"When faults in others misguide and delude you - have patience, introspect, find faults in yourself. Know that others cannot harm you unless you harm yourself."

Patience - the first moments of a conflict situation are crucial. Be tolerant and patient. The art of conversation is not only to say the right thing at the right time, but sometimes to leave unsaid the wrong thing at the tempting moment. When negative emotions hijack our mental state, chances are we’ll act and speak irrationally. One who is patient in a moment of anger, saves themselves days of sorrow.

Introspect – take some time to consider the situation. Beyond the perceived idiocy of actions and words, try to understand what is driving someone to do what they do. What is the hidden background? If we can identify that, we hold the key to progress. In human dealings the golden rule is this: seek first to understand, then to be understood. We could also consider how important the conflict really is – most Issues can easily be dropped or ignored, but often our emotional engrossment keeps us doggedly fighting till the last breath.

Find faults in yourself – every experience we encounter is ultimately an opportunity for self-growth. Provoking situations act as a mirror to better understand our weaknesses and faults. When we can identify and accept our own imperfections, we’re better placed to considerately deal with others. Else, we may fall into the trap of being very good judges for other people’s mistakes, and expert lawyers for our own.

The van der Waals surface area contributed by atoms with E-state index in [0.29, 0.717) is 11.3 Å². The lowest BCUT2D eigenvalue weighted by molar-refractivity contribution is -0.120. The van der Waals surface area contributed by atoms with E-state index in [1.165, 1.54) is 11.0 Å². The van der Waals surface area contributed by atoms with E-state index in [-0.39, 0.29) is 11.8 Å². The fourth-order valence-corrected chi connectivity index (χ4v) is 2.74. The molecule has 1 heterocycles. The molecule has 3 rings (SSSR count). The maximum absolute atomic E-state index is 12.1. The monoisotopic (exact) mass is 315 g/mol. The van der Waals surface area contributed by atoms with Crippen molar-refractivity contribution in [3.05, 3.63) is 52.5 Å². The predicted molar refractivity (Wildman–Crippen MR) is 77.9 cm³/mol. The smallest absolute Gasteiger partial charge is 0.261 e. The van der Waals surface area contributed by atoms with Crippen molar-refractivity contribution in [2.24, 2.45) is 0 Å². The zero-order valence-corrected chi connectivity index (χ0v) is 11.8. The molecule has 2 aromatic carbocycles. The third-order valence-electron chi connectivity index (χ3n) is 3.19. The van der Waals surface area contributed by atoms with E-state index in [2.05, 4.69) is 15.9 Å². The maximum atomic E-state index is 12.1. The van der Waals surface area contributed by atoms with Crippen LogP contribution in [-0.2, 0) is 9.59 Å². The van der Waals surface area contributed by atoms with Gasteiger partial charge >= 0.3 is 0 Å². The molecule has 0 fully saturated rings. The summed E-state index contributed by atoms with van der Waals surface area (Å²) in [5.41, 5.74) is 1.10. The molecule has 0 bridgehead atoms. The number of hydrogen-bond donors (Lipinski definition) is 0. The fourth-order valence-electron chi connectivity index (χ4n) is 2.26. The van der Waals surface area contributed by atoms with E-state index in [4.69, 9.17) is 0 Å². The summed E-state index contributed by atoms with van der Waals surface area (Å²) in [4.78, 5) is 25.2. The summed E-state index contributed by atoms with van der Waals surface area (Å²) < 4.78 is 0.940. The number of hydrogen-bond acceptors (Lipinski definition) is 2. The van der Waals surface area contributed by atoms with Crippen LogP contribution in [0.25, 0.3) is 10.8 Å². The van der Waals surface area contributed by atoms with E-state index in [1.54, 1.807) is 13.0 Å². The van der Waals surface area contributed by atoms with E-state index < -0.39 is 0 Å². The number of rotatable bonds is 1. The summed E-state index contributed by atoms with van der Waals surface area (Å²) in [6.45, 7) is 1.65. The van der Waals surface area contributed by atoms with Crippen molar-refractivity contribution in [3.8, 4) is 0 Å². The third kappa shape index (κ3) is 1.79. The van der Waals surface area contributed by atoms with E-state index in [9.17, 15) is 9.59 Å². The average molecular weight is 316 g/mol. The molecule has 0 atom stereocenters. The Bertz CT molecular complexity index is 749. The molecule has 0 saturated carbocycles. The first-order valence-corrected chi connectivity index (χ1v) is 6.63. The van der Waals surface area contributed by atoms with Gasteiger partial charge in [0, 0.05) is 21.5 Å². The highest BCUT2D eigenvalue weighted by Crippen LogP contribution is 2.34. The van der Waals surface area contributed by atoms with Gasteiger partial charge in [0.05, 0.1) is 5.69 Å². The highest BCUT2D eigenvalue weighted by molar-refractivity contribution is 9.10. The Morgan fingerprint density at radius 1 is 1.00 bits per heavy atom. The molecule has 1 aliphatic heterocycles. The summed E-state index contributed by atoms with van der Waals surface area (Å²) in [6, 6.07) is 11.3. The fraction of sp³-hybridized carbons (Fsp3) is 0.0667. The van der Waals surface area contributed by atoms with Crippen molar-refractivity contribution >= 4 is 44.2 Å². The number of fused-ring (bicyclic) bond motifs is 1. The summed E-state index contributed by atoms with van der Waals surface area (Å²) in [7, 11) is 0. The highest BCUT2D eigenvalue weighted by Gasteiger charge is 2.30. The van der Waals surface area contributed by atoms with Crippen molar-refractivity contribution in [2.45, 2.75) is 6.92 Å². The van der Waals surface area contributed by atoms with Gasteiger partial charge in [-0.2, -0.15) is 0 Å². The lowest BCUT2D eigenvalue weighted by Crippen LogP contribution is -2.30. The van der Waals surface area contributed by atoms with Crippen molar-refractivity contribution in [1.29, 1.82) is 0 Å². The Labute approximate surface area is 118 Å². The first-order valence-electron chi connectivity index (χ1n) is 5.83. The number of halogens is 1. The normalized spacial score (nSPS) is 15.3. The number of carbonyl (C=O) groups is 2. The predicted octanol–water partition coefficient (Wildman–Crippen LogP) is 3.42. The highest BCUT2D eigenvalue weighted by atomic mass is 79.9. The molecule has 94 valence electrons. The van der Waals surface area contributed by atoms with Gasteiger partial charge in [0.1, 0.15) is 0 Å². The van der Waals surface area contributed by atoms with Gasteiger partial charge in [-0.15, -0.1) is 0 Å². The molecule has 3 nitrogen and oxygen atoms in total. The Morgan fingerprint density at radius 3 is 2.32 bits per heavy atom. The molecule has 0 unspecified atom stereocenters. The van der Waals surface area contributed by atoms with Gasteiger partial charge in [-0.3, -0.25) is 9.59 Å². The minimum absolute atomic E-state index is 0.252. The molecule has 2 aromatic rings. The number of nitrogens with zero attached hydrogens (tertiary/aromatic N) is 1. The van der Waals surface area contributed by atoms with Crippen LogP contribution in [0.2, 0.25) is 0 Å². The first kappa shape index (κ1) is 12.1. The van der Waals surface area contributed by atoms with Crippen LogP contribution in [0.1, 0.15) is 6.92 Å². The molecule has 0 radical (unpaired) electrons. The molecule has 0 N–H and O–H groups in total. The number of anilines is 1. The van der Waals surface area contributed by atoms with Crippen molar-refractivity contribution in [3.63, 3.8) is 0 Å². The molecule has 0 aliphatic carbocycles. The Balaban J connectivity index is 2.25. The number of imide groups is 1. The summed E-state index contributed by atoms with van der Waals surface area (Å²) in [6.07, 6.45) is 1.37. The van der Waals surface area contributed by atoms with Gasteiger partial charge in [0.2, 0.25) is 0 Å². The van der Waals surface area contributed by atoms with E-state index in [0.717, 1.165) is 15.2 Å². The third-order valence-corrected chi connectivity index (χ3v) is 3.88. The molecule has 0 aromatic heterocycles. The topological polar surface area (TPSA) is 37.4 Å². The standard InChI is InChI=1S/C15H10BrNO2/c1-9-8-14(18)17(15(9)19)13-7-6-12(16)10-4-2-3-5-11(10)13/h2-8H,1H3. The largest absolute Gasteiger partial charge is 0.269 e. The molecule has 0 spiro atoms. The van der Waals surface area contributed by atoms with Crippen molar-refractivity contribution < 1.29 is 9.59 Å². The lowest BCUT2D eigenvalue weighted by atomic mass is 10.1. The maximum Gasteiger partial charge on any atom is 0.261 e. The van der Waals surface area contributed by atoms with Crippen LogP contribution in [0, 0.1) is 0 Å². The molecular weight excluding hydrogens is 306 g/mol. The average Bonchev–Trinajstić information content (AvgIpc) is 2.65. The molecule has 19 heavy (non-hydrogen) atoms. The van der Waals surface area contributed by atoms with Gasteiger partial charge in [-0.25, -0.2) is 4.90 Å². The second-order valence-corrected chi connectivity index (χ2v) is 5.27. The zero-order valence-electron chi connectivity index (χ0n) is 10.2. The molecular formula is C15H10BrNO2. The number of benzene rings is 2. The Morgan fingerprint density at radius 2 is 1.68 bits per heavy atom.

Wednesday, 11 March 2015


Last week I drove into Central London at 4.00am. It was refreshing - no cars, no traffic jams, no stress. Unfortunately it didn’t last very long. Cruising toward my destination I unexpectedly encountered major roadworks and got stuck in a huge tailback. Despite the strategic timing of my journey, I still ended up delayed! It reminded me of the challenges encountered in our early morning spiritual practices. Every day we dedicate the two hours around sunrise to focused personal meditation. Through the process of mantra, we whisper the sacred names of Krishna and try to conscientiously hear that transcendental vibration. Attentive aural reception frees the mind, cleanses the heart, and brings us in contact with the spiritual reality. You simply have to focus on the vibration. Nothing else. Sounds simple, but in reality quite problematic, since the mind is notoriously difficult to control. One thought leads to another, which leads to a third, and soon we are drifting off and straying far from our purpose.